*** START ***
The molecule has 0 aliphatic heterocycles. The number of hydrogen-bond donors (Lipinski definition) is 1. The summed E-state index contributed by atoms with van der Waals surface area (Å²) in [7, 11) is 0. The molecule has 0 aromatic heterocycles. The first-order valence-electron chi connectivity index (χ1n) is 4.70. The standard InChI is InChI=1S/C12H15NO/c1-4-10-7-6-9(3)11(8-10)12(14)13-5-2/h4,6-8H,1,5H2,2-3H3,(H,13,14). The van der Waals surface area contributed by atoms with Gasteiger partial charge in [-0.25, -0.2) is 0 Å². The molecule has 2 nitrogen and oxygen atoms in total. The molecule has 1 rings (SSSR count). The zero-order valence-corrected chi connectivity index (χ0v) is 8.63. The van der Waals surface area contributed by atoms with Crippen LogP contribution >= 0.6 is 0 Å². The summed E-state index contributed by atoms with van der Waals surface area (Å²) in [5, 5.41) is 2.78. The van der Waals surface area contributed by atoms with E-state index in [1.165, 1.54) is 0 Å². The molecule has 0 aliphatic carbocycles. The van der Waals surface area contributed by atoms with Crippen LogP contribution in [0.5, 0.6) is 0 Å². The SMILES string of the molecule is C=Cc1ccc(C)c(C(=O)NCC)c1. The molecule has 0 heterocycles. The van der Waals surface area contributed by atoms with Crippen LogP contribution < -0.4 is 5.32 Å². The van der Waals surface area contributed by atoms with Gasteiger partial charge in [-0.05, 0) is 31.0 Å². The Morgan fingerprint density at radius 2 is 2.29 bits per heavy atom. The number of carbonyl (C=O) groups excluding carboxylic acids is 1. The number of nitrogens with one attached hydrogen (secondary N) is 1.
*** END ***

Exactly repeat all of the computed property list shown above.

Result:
The molecule has 0 aliphatic heterocycles. The number of hydrogen-bond donors (Lipinski definition) is 1. The summed E-state index contributed by atoms with van der Waals surface area (Å²) in [7, 11) is 0. The molecule has 0 aromatic heterocycles. The first-order valence-electron chi connectivity index (χ1n) is 4.70. The standard InChI is InChI=1S/C12H15NO/c1-4-10-7-6-9(3)11(8-10)12(14)13-5-2/h4,6-8H,1,5H2,2-3H3,(H,13,14). The van der Waals surface area contributed by atoms with Gasteiger partial charge in [-0.25, -0.2) is 0 Å². The molecule has 2 nitrogen and oxygen atoms in total. The molecule has 1 rings (SSSR count). The zero-order valence-corrected chi connectivity index (χ0v) is 8.63. The van der Waals surface area contributed by atoms with Crippen LogP contribution >= 0.6 is 0 Å². The summed E-state index contributed by atoms with van der Waals surface area (Å²) in [5, 5.41) is 2.78. The van der Waals surface area contributed by atoms with E-state index in [1.165, 1.54) is 0 Å². The molecule has 0 aliphatic carbocycles. The van der Waals surface area contributed by atoms with Crippen LogP contribution in [0.5, 0.6) is 0 Å². The SMILES string of the molecule is C=Cc1ccc(C)c(C(=O)NCC)c1. The molecule has 0 heterocycles. The van der Waals surface area contributed by atoms with Crippen LogP contribution < -0.4 is 5.32 Å². The van der Waals surface area contributed by atoms with Gasteiger partial charge in [-0.05, 0) is 31.0 Å². The Morgan fingerprint density at radius 2 is 2.29 bits per heavy atom. The number of carbonyl (C=O) groups excluding carboxylic acids is 1. The number of nitrogens with one attached hydrogen (secondary N) is 1.